This is what the university has told Ucas about the course. Use it to get a quick idea about what makes it unique compared to similar courses, elsewhere.

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Teaching Excellence Framework (TEF):

We've received this information from the Department for Education, via Ucas. This is how the university as a whole has been rated for its quality of teaching: gold silver or bronze. Note, not all universities have taken part in the TEF.

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This information comes from the National Student Survey, an annual student survey of final-year students. You can use this to see how satisfied students studying this subject area at this university, are (not the individual course).

This is the percentage of final-year students at this university who were "definitely" or "mostly" satisfied with their course. We've analysed this figure against other universities so you can see whether this is high, medium or low.

Have a question about this info? Learn more here

This information is from the Higher Education Statistics Agency (HESA), for undergraduate students only.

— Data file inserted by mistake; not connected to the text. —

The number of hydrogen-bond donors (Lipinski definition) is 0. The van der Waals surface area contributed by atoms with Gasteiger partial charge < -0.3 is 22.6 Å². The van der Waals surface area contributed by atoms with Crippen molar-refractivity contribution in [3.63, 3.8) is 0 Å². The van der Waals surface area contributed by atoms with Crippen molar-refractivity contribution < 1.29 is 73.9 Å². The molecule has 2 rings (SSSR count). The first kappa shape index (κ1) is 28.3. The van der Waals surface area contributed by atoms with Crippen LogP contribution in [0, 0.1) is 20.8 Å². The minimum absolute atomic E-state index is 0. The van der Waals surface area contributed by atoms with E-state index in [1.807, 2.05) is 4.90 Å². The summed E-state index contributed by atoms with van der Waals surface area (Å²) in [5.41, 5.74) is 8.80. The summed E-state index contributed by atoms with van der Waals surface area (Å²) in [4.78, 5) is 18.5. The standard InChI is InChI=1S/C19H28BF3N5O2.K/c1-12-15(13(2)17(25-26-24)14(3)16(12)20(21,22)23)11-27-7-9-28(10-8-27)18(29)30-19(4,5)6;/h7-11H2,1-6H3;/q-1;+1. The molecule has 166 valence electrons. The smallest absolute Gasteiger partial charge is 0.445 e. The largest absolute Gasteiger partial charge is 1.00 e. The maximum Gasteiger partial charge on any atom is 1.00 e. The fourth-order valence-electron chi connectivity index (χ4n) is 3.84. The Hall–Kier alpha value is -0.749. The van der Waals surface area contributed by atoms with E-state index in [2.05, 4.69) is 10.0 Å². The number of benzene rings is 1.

You can use this to get an idea of who you might share a lecture with and how they progressed in this subject, here. It's also worth comparing typical A-level subjects and grades students achieved with the current course entry requirements; similarities or differences here could indicate how flexible (or not) a university might be.

Have a question about this info? Learn more here

Post-six month graduation stats:

This is from the Destinations of Leavers from Higher Education Survey, based on responses from graduates who studied the same subject area here.

It offers a snapshot of what grads went on to do six months later, what they were earning on average, and whether they felt their degree helped them obtain a 'graduate role'. We calculate a mean rating to indicate if this is high, medium or low compared to other universities.

Have a question about this info? Learn more here

Graduate field commentary:

The Higher Education Careers Services Unit have provided some further context for all graduates in this subject area, including details that numbers alone might not show

Have a question about this info? Learn more here

The Longitudinal Educational Outcomes dataset combines HRMC earnings data with student records from the Higher Education Statistics Agency.

While there are lots of factors at play when it comes to your future earnings, use this as a rough timeline of what graduates in this subject area were earning on average one, three and five years later. Can you see a steady increase in salary, or did grads need some experience under their belt before seeing a nice bump up in their pay packet?

Have a question about this info? Learn more here